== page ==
I am a Registered Nurse from upstate NY. I also train and compete in a police dog sport called IPO. While at a US World Team Qualifier I had a large German Shepherd run into me, while chasing a ball. He tried to stop in time, but ended up taking me out at the knees. I heard a pop and had immediate pain in the back of my knee. I went to an orthopaedic surgeon in my town who did a MRI, which diagnosed posterior horn medial meniscus root tear. He offered to remove my meniscus saying that the recovery from repairing it would be to hard. That didn’t really sound like a good plan as I know how important the meniscus is to joint health, so I went to an expert at The Hospital for Special Surgery in NYC. The doctor there thought that there might be a root tear, but didn’t think it needed surgery, and thought PT would take care of the symptoms. It did not. Which brought me to a third doctor who decided to repair the root tear. During the surgery, I also suffered a grade 3 MCL tear, when the surgeon tried to bend my knee. After surgery, my knee still hurt and in fact was more painful than before. For months we tried PT, until the surgeon finally said that there wasn’t really anything else he could do for me. That’s when I decided to contact The Steadman Clinic and Dr. Robert LaPrade. Arguably one of the, if not THE best complex knee surgeon in the world. I flew from NY to Colorado to see him. He did x-rays and another MRI which showed that my repair had healed, but unfortunately it healed in a non-anatomic position. Simply put, the meniscus wasn’t where it was supposed to be inside the knee joint. He went in and did a very complex revision of this surgery I stayed in Colorado for a couple weeks after the surgery as Dr. LaPrade has a very specific rehab protocol that he likes his patients to follow. While there I received physical therapy twice a day, every day, at Howard Head Sports Medicine. Needless to say, Dr. LaPrade’s skill and expertise coupled with his specific rehab protocols helped me to be pain free for the first time in over a year!!!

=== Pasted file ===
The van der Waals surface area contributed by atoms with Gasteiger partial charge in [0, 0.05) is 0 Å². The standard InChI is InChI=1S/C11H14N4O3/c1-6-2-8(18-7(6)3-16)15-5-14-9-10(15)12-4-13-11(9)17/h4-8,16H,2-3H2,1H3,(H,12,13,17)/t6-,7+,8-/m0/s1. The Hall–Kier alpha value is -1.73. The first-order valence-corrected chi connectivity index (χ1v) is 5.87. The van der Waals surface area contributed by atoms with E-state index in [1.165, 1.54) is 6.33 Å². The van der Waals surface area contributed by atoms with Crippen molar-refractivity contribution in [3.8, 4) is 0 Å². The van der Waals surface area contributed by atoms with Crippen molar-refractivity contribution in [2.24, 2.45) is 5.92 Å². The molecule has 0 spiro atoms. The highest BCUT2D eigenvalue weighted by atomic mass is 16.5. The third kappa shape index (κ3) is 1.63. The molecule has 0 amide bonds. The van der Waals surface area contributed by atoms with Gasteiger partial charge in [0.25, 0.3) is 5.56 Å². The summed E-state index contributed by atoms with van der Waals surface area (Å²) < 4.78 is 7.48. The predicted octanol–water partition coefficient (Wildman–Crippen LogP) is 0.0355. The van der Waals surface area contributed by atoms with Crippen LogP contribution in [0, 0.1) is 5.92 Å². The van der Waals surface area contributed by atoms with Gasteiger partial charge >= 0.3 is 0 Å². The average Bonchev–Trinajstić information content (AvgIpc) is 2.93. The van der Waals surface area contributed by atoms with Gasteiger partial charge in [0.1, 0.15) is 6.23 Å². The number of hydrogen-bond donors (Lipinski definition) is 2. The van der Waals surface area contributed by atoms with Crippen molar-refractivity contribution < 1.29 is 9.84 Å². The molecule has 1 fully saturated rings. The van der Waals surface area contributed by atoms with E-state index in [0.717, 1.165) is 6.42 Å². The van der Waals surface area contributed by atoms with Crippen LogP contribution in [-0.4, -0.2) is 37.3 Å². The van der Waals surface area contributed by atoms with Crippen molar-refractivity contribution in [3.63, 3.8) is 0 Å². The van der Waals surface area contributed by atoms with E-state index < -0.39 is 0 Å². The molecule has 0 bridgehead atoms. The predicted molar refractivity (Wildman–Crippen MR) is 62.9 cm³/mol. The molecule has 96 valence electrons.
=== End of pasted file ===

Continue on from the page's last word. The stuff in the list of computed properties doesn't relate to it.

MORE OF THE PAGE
My treatment and recovery

The surgery was difficult. It left me using crutches, in full extension and non-weight bearing for 6+ weeks. Physical therapy was started within hours of getting discharged from the hospital and I really believe that along with Dr. LaPrade’s skill as a surgeon, his strict rehab protocols are what helped this surgery to be successful. Twice each day I would have about an hour long physical therapy session where we worked on passive range of motion within the “safe zone” of my repair (for me it was 0° to 90°), quad strength, and patella mobilization. The work was hard, but I was committed to do whatever Dr. LaPrade thought I needed to do, in order to get back to doing the things I loved (train dogs competitively, run, mountain bike, SKI!!). It took about 4 months before it really started to feel good and by six months I was back out on the mountain skiing hard! I was also back to training and competing with my dogs at the national level.

Tip

My best tip is to DO YOUR RESEARCH!!! Find the best doctor for your injury that you can. If the treatment doesn't seem right, question it!

My Second First